The Western Ground Parrot is critically endangered. With less than 150 of the enigmatic birds surviving today, it is only a heartbeat away from extinction. Very few people have ever seen a “Kyloring” – as the bird is known to local Noongar people. And surprisingly, many have never heard about this beautiful parrot which lives in remote heathlands on the South Coast of Western Australia.

The Friends of the Western Ground Parrot want more people to find out about our state’s rarest bird and the threats it faces. Together with literacy specialist and WA Government Environmental Education winner Caralyn Lagrange, they have developed a project for school children to participate in. The educational project, which aligns with the Australian curriculum, has been developed for students in Years 4-6 and Years 7-9. It encourages them to create a story involving Kyloring. The story can be factual or fictitious and can be presented in a short story, picture book or graphic novel format.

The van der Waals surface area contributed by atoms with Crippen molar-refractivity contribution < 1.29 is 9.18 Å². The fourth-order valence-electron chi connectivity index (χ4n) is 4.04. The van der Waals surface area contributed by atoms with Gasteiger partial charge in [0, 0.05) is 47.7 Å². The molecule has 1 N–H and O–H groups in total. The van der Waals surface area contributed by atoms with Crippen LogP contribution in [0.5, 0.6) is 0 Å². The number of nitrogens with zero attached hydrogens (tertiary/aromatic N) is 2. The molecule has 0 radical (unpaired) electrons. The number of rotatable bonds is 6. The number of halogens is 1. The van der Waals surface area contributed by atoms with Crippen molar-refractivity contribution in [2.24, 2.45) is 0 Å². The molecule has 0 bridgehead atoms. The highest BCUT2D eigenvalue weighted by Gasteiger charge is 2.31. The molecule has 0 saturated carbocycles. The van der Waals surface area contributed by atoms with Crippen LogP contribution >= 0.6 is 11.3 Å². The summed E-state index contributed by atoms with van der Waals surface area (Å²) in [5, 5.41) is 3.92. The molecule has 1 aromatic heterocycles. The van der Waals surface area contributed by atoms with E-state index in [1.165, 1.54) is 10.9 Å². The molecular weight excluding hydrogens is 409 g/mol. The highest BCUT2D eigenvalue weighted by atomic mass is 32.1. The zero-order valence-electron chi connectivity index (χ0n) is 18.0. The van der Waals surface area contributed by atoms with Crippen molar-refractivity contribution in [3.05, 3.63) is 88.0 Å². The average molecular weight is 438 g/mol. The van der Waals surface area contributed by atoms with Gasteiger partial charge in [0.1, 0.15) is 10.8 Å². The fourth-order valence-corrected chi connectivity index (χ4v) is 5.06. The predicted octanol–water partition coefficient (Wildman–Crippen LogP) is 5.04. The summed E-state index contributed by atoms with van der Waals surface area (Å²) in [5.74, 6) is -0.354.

The Albany-based charity hopes that many teachers will use the project as part of their curriculum in the new school year. If students take up the challenge and create a story about Kyloring, they also have the chance to enter a story competition later this year. The winning entry in each category is awarded $250 and will be published in both print format and online.

For more details about the initiative, please visit the Saving Kyloring Stories website. The website provides information for both teachers, parents and students and includes curriculum notes and competition entry details as well as a wealth of information about Kyloring. This upcoming project is also supported by the Albany & Surrounds Feral Cat Working Group, BirdLife Western Australia, the Oyster Harbour Catchment Group and the State Natural Resource Management Program.